Telecommunications firms vying for $7.2 billion in funding for broadband expansion are urging regulators to allow all companies that have current government licenses to be eligible to apply.
Firms, regulators and consumer groups are all lobbying to shape the unwritten rules that will govern how regulators dole out the money.
The U.S. Commerce Department will disperse most of the broadband funding included in the Obama administration's stimulus valued at nearly $800 billion. The broadband portion aims to bring technology to unserved and underserved areas.
"If we are to reach the goal of ubiquitous broadband availability, we must use all tools available and the private sector should be a part of that," Curt Stamp, president of the Independent Telephone and Telecommunication Alliance, told a public meeting on the program.
Stamp was also speaking for the broader wireless, phone and cable industry, as part of a broader industry coalition.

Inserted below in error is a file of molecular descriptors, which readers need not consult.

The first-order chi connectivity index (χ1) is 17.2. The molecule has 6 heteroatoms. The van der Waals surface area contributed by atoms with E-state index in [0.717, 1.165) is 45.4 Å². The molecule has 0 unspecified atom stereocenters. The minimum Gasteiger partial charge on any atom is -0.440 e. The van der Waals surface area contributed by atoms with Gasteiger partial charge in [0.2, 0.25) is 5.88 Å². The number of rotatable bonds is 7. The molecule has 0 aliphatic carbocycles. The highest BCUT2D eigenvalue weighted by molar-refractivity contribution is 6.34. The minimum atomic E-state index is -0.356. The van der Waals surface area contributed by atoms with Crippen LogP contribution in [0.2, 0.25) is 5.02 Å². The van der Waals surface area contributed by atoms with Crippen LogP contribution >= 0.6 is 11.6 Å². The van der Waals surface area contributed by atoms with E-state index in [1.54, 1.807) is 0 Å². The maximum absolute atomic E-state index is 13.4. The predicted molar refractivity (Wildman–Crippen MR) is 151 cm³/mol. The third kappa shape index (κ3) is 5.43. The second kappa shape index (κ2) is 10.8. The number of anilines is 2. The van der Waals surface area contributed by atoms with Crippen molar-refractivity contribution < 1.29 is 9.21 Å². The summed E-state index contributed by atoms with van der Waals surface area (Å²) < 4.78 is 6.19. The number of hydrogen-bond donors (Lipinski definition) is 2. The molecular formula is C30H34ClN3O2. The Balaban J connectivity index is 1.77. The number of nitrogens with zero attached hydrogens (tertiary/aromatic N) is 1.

On the other hand, state and consumer groups say the bar should be set higher for private sector eligibility, including showing a track record in supporting local communities and working with state governments.
So what exactly is the public interest? Ubiquitous broadband, but no guarantee of quality, or quality broadband with limited availability?
The tough call is that, for most companies, it's not economically viable to operate in hard-to-serve areas -- the exact point of the government funding.
Naturally, telecommunications firms are only interested in profits. But should the government subsidize a carrier that previously failed to serve underserved areas? Or should it deny shoddy service -- at the expense of connectivity?
What price to pay for nationwide broadband?